When asked if they knew how to prevent AIDS, a migrant couple in Beijing told Xinhua they did not know what the disease was.
"I have heard the word, AIDS. I guess it's a cancer," said Ran Shuhua. But she was incorrect. Her husband also didn't know what AIDS was or how to prevent it.
The couple's response is representative of what experts say is a big problem in China -- low awareness of HIV/AIDS among the country's 150 million migrants.
"The migrant group is sexually active but they do not know how to protect themselves from HIV/AIDS," said Wu Zunyou, director of the National Center for AIDS/STD Prevention and Control. "Relations involving multiple sexual partners have increased as male farmers flocked to cities, thus increasing the possibility of HIV transmission."
Ministry of Health studies show many migrant workers suffered from sexual deprivation while living apart from wives or lovers while doing jobs in bigger cities. They turned to prostitutes to fill their needs. This concerns Wu because sex has become the most common way to transmit AIDS in China.
The Ministry of Health announced in September that sex had overtaken intravenous drug use (IDU) as the main cause of HIV/AIDS transmission in the country.
On Sunday, the ministry said during the first nine months of this year, it had confirmed 44,839 new HIV/AIDS cases in China. There were also 6,897 people who died of the disease.
A total of 264,302 people in the country were reported to have contracted HIV, including 77,753 AIDS patients, by the end of September, while 34,864 people died of AIDS, the ministry said.
There was no figure on how many migrant workers in China had been infected with HIV, but figures from some cities and provinces indicated overall increases within the population.
As of Nov. 1, among the reported 5,635 HIV/AIDS cases in Beijing about 75 percent were people who came from other provinces.
A recent survey, done by the United Nations Population Fund, of 2,000 migrant youths in five Chinese cities, showed 72 percent had unprotected sex in their first sexual encounter.
"The problem is that migrant people often have unprotected sex and do not know condoms can prevent AIDS," said Zhang Konglai, deputy director of the AIDS Consulting Committee of the Ministry of Health.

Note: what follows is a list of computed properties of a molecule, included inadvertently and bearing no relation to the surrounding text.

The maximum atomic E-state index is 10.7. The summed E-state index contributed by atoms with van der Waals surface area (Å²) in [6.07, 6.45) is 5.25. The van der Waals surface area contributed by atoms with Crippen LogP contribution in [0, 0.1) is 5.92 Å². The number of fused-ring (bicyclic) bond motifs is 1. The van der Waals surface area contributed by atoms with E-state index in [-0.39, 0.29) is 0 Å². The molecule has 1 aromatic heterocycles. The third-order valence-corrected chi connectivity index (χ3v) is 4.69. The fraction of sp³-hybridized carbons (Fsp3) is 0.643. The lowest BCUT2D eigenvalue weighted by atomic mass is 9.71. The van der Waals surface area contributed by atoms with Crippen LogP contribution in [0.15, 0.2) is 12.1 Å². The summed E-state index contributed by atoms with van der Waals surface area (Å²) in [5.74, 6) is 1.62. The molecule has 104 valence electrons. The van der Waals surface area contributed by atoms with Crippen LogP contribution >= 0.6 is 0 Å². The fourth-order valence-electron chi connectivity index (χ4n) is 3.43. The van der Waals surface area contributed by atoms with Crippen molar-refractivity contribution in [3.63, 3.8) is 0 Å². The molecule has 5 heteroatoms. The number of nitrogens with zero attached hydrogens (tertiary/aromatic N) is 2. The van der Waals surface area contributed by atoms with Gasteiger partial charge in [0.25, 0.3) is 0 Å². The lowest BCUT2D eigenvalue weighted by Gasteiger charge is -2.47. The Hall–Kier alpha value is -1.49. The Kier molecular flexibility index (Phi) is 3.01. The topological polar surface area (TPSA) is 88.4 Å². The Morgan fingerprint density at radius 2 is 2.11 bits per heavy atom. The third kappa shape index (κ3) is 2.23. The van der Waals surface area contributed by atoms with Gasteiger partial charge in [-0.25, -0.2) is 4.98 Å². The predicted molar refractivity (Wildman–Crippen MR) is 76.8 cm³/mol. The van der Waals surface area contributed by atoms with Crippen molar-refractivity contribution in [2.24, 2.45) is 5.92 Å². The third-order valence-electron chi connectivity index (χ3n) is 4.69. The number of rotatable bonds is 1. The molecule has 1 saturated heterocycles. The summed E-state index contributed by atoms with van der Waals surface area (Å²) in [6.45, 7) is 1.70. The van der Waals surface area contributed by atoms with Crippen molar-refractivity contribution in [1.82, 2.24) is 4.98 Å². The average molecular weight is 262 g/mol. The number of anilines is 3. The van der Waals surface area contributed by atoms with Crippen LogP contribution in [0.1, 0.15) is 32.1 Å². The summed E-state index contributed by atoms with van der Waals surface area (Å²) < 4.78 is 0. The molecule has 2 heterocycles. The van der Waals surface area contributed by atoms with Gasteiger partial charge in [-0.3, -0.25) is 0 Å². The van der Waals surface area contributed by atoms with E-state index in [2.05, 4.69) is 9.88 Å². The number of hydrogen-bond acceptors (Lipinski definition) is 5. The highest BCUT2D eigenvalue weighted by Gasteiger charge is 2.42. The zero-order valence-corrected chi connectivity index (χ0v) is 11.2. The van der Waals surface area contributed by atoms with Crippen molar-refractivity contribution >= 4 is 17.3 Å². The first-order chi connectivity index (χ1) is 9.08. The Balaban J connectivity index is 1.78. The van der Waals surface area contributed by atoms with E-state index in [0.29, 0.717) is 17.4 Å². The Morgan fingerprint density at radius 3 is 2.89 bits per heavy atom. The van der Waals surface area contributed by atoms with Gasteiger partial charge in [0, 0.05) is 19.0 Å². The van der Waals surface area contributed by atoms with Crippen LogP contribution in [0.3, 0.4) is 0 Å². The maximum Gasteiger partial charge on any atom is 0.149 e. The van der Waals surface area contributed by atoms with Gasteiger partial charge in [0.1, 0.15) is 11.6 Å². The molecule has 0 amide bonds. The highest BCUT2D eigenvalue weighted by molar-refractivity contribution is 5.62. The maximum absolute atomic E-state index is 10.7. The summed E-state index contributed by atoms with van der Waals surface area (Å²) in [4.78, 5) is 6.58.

"HIV/AIDS knowledge should be further popularized among the migrant population," said Zhang, who is also a professor with the Beijing Union Medical College.
Aware of the problem, government and non-governmental organizations launched several HIV/AIDS prevention campaigns targeting migrant workers.
China's State Council issued a national regulation on AIDS/HIV in 2006 and according to the AIDS Action Plan for the 11th Five-Year Plan (2006-2010), AIDS intervention programs will have been introduced to 90 percent of migrant workers by 2010.
In July, the International Labor Organization (ILO) and the All-China Federation of Trade Unions (ACFTU) jointly started a three-year project to provide free prevention education and training as well as treatment to migrant workers in Guangdong, Yunnan and Anhui provinces and the Xinjiang Uygur autonomous region.
A separate campaign was jointly launched this week by ILO, ACFTU, the State Council AIDS Working Committee Office, China's Ministry of Human Resources and Social Security and the China Enterprise Confederation. It aimed to reduce discrimination against HIV/AIDS and to encourage safer sexual behaviors among male migrant workers.
Part of that education involved the production of a short film involving an HIV positive construction worker. It will be starred by popular actor and former migrant construction worker Wang Baoqiang and a real construction worker who carried HIV.
Besides education programs, the government installed automatic condom-vending machines in selected areas. For instance in Beijing, almost 3,000 machines had been set up at entertainment venues.
By the end of this year, the Beijing municipal public health bureau said automatic condom-vending machines would be installed at all construction sites with more than 500 workers.
Dalian City in northeast China's Liaoning Province provided 3,000 migrant workers with free HIV tests last year. It is not known how many tested positive.
"Successful HIV/AIDS prevention projects in certain areas should be promoted with joint efforts in all provinces and cities nationwide," said Zhang. "If we can prevent the spread of AIDS among the migrant population, the whole campaign in China will make remarkable progress."
"The migrant population needs more attention. What we have done is far from enough. They should be educated about the disease and encouraged to have safer sex," said an expert.
(Xinhua News Agency December 1, 2008)